McNeal’s definition of missional is one I struggle with. In the conclusion he tells the story about an organization that collects food during super bowl weekend to fight poverty. It has become a national organization, having thousands of volunteers and collecting lots of food. He says, “This is the missional renaissance in full flower.” My struggle with this is, how is this missional? This is being a good human. Is me handing out food being missional? Is me serving someone being missional? Those things are missional, but that can’t be the full definition (I’ve been sitting on these questions for awhile and will post some thoughts soon). But the question still remains, is missional just being human? Or is it something more? My feeling from the book is that McNeal sees it as being human. That just doesn’t sit with me well.

While he talked about moving away from a program driven model, which I think is good. The problem with his move to people development and getting people to serve outside of the church is that this can quickly become a program. So, while he fights against adding programs, he adds one. Which he admits to. Which seemed contradictory. It is amazing, as hard as we try, we can’t seem to kick the complex church. It might come in different shades, but it is still there.

While I found a lot of good things in this book, I was challenged a lot, disagreed a lot, agreed even more. Which makes this a good book. This is definitely something you want to read with someone else to chew on this together. Even though I heard from someone “this will replace Missional Church as the banner book in the missional conversation,” I have a hard time with that happening. But hopefully, it will get some leaders thinking about how to be on mission with God.

If you are interesting in this conversation and what McNeal has to say, I would say to read his books The Present Future and Practicing Greatness. This felt like he needed to write a book on the topic that he already covered in these books, which were better.

Thought: Missional Church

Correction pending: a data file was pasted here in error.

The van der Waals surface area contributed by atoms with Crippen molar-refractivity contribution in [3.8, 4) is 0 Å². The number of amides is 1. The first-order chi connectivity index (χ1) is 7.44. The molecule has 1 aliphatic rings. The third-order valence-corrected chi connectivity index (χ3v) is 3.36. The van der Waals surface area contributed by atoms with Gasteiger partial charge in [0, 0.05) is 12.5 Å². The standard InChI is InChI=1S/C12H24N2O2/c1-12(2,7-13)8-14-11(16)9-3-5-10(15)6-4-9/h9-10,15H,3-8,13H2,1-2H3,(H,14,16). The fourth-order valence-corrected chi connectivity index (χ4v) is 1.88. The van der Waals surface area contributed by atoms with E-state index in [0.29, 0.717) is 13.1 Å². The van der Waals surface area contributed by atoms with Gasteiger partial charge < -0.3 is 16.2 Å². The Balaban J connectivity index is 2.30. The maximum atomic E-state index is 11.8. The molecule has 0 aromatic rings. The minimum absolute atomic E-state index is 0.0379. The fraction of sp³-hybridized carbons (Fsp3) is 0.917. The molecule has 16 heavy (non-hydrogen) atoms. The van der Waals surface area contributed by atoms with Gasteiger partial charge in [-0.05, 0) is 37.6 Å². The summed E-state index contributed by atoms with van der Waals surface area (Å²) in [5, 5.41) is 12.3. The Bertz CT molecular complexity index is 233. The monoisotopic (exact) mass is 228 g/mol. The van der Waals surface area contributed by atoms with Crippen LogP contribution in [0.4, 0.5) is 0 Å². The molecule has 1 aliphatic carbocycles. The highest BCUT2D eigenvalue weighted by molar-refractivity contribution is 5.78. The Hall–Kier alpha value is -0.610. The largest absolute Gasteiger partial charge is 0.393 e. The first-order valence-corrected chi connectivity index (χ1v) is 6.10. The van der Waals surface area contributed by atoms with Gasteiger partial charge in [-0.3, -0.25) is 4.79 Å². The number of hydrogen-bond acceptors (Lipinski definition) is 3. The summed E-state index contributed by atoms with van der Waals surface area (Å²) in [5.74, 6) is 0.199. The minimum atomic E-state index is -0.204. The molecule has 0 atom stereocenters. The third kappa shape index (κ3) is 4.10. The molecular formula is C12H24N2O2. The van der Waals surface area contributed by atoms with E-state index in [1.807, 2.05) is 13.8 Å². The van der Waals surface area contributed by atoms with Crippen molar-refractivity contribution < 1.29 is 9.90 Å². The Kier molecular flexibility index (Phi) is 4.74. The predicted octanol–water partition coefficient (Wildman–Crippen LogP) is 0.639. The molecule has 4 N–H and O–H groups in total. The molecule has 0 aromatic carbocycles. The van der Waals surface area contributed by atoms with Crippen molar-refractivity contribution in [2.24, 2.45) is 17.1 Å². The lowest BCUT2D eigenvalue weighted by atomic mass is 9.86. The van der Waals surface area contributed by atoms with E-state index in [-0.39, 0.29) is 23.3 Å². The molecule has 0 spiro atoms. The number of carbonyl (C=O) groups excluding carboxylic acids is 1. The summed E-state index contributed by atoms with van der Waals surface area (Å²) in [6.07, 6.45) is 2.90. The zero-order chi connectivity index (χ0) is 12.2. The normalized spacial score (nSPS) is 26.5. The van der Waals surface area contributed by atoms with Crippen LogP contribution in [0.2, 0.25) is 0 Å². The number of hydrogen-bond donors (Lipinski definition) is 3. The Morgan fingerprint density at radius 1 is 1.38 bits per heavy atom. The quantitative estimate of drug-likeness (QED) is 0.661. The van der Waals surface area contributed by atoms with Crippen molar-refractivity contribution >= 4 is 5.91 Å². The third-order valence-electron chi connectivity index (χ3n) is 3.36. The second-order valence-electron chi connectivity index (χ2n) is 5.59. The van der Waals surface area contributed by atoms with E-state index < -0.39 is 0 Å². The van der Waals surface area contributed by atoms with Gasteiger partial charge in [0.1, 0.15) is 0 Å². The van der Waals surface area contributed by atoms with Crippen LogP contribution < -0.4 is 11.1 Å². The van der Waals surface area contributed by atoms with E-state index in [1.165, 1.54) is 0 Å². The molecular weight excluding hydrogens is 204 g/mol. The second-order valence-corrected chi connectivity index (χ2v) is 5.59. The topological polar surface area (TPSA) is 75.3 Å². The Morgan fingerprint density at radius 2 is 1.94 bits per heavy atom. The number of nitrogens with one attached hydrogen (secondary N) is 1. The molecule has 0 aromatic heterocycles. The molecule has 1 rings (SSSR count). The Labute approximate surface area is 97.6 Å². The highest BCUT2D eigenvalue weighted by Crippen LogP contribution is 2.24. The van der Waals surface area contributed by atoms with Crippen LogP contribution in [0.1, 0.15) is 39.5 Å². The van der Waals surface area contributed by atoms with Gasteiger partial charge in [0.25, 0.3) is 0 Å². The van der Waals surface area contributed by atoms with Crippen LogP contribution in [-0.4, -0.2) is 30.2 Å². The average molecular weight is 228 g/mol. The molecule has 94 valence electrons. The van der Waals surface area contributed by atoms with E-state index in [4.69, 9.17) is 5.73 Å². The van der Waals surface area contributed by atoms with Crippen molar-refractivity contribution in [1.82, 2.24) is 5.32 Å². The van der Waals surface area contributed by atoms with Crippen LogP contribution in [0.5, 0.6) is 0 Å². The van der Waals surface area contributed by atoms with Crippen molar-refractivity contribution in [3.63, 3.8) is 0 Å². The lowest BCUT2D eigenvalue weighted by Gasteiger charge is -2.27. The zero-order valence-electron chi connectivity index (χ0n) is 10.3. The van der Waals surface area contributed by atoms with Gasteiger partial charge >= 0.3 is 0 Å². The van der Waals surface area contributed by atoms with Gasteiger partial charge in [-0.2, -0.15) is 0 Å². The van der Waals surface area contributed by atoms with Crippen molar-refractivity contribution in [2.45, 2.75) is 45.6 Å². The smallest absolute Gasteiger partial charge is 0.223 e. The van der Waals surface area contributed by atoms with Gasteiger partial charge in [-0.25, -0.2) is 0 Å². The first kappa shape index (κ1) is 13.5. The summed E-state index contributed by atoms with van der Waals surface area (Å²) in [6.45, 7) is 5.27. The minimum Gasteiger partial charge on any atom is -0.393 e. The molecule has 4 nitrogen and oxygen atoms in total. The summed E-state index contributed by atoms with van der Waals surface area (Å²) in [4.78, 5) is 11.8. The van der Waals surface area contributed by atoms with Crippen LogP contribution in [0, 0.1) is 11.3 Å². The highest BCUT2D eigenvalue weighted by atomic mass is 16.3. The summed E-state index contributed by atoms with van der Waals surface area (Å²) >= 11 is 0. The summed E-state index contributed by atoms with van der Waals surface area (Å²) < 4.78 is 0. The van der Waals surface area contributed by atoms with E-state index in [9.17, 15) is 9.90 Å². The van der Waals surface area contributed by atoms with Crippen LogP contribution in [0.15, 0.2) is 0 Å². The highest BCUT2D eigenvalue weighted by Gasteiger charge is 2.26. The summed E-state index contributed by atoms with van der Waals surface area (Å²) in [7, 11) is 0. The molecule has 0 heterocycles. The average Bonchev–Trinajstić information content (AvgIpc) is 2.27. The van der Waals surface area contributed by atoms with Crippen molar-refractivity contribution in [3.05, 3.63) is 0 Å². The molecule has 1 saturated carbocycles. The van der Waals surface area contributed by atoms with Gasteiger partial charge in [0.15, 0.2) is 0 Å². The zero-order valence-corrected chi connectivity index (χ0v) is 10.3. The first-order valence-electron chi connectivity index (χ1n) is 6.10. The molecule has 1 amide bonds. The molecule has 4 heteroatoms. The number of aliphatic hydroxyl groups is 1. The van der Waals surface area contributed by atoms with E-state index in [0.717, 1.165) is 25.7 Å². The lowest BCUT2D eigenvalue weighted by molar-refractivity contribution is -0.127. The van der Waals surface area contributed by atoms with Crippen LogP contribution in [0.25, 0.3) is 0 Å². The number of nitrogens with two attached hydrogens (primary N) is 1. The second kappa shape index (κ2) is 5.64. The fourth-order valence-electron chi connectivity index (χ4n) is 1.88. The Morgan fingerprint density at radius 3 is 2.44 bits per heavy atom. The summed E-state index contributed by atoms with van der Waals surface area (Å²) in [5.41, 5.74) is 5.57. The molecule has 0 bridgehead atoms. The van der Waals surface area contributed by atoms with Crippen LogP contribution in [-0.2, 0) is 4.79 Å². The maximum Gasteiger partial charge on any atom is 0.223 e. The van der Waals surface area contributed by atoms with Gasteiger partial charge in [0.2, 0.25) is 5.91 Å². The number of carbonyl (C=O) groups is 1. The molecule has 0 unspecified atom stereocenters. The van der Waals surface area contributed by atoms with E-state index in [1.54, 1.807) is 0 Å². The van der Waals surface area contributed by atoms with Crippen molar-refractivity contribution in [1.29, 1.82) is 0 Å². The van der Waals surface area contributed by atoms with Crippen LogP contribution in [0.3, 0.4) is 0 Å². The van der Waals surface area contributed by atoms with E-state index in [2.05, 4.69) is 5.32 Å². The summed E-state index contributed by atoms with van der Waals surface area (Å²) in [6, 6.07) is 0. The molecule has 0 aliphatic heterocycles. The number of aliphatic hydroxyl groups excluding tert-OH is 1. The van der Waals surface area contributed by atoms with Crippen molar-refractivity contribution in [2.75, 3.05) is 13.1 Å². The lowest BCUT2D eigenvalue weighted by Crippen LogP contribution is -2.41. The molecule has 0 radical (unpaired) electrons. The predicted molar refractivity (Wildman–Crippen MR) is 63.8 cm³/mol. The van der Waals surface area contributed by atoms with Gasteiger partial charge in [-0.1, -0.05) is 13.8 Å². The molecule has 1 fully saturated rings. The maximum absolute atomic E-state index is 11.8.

“Mission is the result of God’s initiative, rooted in God’s purposes to restore and heal creation. “Mission” means “sending,” and it is the central biblical theme describing the purpose of God’s action in human history. God’s mission began with the call of Israel to receive God’s blessings in order to be a blessing to the nations. God’s mission unfolded in the history of God’s people across the centuries recorded in Scripture, and it reached its relevatory climax in the incarnation of God’s work of savlation in Jesus ministering, crucified, and resurrected. God’s mission continued then in the sending of the Spirit to call forth and empower the church as the witness to God’s good news in Jesus Christ.”  – Darrell Guder, Missional Church

Links of the Week

  1. Ben on never needing a resume again
  2. Perry on 4 types of staff members (great post)
  3. Brad on what a missional church looks like
  4. Dave on 5 leadership lessons it took a long time to learn

Church Unique: How Missional Leaders Cast Vision, Capture Culture, & Create Movement

Church Unique was a great read. One of the things I have struggled with as a leader is getting past how I have seen lead pastors lead. In a modern world, churches were led top-down, the lead pastor came up with the vision, heard God speak and rallied the troops so to speak. In the world we live in now, this model doesn’t work. The problem is that there still needs to be leadership, accountability, etc. But how does that happen?

That is the questions this book tries to answer. In some ways it succeeded, in others, it failed. It is hard to get past what we have always known into a new world of understanding.

Here are a few things that jumped out:

  • Clarity makes…uniqueness undeniable, direction unquestionable, enthusiasm transferable, work meaningful, synergy possible, success definable, focus sustainable, leadership credible, and uncertainty approachable.
  • If your primary focus, or paradigm for effectiveness, is trying to enhance your limitations, you will end up worse off than when you started.
  • The assumption is that more information will produce clearer direction, but just the opposite is true…Too much information shreds the big picture into so many small pieces that the vision is hopelessly lost. More information equals less clarity.
  • Clarity is the preoccupation of the effective leader. If you do nothing else as a leader, be clear.
  • When it comes to clarity, new levels bring new devils. The higher the leader goes, the harder the leader must work to stay clear.
  • Imagine how much more we would get done for the kingdom if no one cared who got the credit.
  • Your church can’t be anything it wants to be, but it can be everything God wants it to be.
  • You can teach what you know, but you only reproduce what you are.
  • If you copy someone else’s vision, who will accomplish yours?